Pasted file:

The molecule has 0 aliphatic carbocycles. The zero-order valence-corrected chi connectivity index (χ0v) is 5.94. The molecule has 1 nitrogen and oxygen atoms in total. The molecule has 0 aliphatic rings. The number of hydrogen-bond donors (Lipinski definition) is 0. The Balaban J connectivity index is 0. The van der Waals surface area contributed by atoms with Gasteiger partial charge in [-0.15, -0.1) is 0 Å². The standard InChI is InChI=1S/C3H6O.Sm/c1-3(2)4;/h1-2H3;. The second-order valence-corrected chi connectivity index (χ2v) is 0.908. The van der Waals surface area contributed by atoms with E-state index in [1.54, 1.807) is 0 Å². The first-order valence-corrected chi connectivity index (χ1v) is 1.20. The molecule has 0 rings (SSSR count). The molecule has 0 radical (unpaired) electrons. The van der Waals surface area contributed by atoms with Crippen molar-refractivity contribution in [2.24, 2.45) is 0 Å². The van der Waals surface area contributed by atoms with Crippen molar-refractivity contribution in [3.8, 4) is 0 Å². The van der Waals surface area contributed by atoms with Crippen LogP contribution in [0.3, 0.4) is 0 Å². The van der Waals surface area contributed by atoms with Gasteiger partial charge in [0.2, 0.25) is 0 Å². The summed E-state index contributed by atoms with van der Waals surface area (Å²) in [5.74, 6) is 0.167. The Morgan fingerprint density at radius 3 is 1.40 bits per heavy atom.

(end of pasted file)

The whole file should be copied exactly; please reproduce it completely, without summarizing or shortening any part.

The molecule has 0 aliphatic carbocycles. The zero-order valence-corrected chi connectivity index (χ0v) is 5.94. The molecule has 1 nitrogen and oxygen atoms in total. The molecule has 0 aliphatic rings. The number of hydrogen-bond donors (Lipinski definition) is 0. The Balaban J connectivity index is 0. The van der Waals surface area contributed by atoms with Gasteiger partial charge in [-0.15, -0.1) is 0 Å². The standard InChI is InChI=1S/C3H6O.Sm/c1-3(2)4;/h1-2H3;. The second-order valence-corrected chi connectivity index (χ2v) is 0.908. The van der Waals surface area contributed by atoms with E-state index in [1.54, 1.807) is 0 Å². The first-order valence-corrected chi connectivity index (χ1v) is 1.20. The molecule has 0 rings (SSSR count). The molecule has 0 radical (unpaired) electrons. The van der Waals surface area contributed by atoms with Crippen molar-refractivity contribution in [2.24, 2.45) is 0 Å². The van der Waals surface area contributed by atoms with Crippen molar-refractivity contribution in [3.8, 4) is 0 Å². The van der Waals surface area contributed by atoms with Crippen LogP contribution in [0.3, 0.4) is 0 Å². The van der Waals surface area contributed by atoms with Gasteiger partial charge in [0.2, 0.25) is 0 Å². The summed E-state index contributed by atoms with van der Waals surface area (Å²) in [5.74, 6) is 0.167. The Morgan fingerprint density at radius 3 is 1.40 bits per heavy atom.